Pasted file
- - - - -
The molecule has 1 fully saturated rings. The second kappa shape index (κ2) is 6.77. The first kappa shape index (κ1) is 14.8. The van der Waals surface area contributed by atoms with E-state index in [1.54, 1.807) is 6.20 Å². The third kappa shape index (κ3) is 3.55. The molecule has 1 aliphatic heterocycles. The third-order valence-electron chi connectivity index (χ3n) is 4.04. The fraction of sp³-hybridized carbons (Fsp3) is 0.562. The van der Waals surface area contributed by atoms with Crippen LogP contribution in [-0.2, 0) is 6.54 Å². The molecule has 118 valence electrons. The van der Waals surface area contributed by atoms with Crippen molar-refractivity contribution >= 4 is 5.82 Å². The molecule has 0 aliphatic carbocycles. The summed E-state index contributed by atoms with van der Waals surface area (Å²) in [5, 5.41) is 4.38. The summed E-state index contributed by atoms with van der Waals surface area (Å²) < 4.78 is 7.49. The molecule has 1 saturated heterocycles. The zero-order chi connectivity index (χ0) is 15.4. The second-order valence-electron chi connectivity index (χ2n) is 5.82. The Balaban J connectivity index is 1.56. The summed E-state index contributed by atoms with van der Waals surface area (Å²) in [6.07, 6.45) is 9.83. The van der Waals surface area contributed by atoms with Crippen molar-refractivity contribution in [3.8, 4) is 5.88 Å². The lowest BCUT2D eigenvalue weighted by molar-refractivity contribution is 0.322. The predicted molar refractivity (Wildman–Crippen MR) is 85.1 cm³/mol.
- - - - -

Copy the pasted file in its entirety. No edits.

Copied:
The molecule has 1 fully saturated rings. The second kappa shape index (κ2) is 6.77. The first kappa shape index (κ1) is 14.8. The van der Waals surface area contributed by atoms with E-state index in [1.54, 1.807) is 6.20 Å². The third kappa shape index (κ3) is 3.55. The molecule has 1 aliphatic heterocycles. The third-order valence-electron chi connectivity index (χ3n) is 4.04. The fraction of sp³-hybridized carbons (Fsp3) is 0.562. The van der Waals surface area contributed by atoms with Crippen LogP contribution in [-0.2, 0) is 6.54 Å². The molecule has 118 valence electrons. The van der Waals surface area contributed by atoms with Crippen molar-refractivity contribution >= 4 is 5.82 Å². The molecule has 0 aliphatic carbocycles. The summed E-state index contributed by atoms with van der Waals surface area (Å²) in [5, 5.41) is 4.38. The summed E-state index contributed by atoms with van der Waals surface area (Å²) < 4.78 is 7.49. The molecule has 1 saturated heterocycles. The zero-order chi connectivity index (χ0) is 15.4. The second-order valence-electron chi connectivity index (χ2n) is 5.82. The Balaban J connectivity index is 1.56. The summed E-state index contributed by atoms with van der Waals surface area (Å²) in [6.07, 6.45) is 9.83. The van der Waals surface area contributed by atoms with Crippen molar-refractivity contribution in [3.8, 4) is 5.88 Å². The lowest BCUT2D eigenvalue weighted by molar-refractivity contribution is 0.322. The predicted molar refractivity (Wildman–Crippen MR) is 85.1 cm³/mol.